Autoimmunity and inflammation: murine models and translational studies
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- Hall, S.W. & Cooke, A. Mamm Genome (2011) 22: 377. doi:10.1007/s00335-011-9338-2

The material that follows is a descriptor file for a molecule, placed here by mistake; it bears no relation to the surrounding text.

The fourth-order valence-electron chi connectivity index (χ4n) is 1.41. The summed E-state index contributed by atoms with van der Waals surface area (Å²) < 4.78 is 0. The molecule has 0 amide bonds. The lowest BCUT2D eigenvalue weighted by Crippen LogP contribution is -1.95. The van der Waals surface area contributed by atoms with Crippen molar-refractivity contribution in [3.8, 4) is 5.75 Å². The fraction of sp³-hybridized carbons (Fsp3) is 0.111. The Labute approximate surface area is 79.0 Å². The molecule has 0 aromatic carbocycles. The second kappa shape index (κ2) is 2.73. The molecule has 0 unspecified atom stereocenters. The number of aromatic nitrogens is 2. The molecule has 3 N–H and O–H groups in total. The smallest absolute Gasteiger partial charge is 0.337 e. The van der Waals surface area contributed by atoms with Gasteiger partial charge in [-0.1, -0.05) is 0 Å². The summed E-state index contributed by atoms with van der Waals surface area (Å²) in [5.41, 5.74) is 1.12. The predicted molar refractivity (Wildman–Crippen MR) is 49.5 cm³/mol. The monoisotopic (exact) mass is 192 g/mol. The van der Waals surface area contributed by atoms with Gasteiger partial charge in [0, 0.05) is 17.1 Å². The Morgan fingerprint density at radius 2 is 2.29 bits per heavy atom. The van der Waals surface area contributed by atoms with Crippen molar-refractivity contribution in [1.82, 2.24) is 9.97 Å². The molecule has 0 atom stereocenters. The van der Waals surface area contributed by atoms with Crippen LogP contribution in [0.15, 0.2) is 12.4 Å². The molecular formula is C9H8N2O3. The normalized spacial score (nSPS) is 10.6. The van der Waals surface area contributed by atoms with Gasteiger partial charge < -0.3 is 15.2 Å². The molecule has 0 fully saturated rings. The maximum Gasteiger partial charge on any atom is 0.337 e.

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Autoimmune and inflammatory diseases, including type 1 diabetes, multiple sclerosis, inflammatory bowel disease, and rheumatoid arthritis, constitute an important and growing public health burden. However, in many cases our understanding of disease biology is limited and available therapies vary greatly in their efficacy and safety. Animal models of autoimmune and inflammatory diseases have provided valuable tools to researchers investigating their aetiology, pathology, and novel therapeutic strategies. Although such models vary in the degree to which they reflect human autoimmune and inflammatory diseases and caution is required in the extrapolation of animal data to the clinical setting, therapeutic approaches first evaluated in established animal models, including collagen-induced arthritis, experimental autoimmune encephalomyelitis, and the nonobese diabetic mouse, have successfully progressed to clinical investigation and practice. Similarly, these models have proven useful in providing support for basic hypotheses regarding the underlying causes and pathology of autoimmune and inflammatory diseases. Here we review selected murine models of autoimmunity and inflammation and efforts to translate findings from these models into both basic insights into disease biology and novel therapeutic strategies.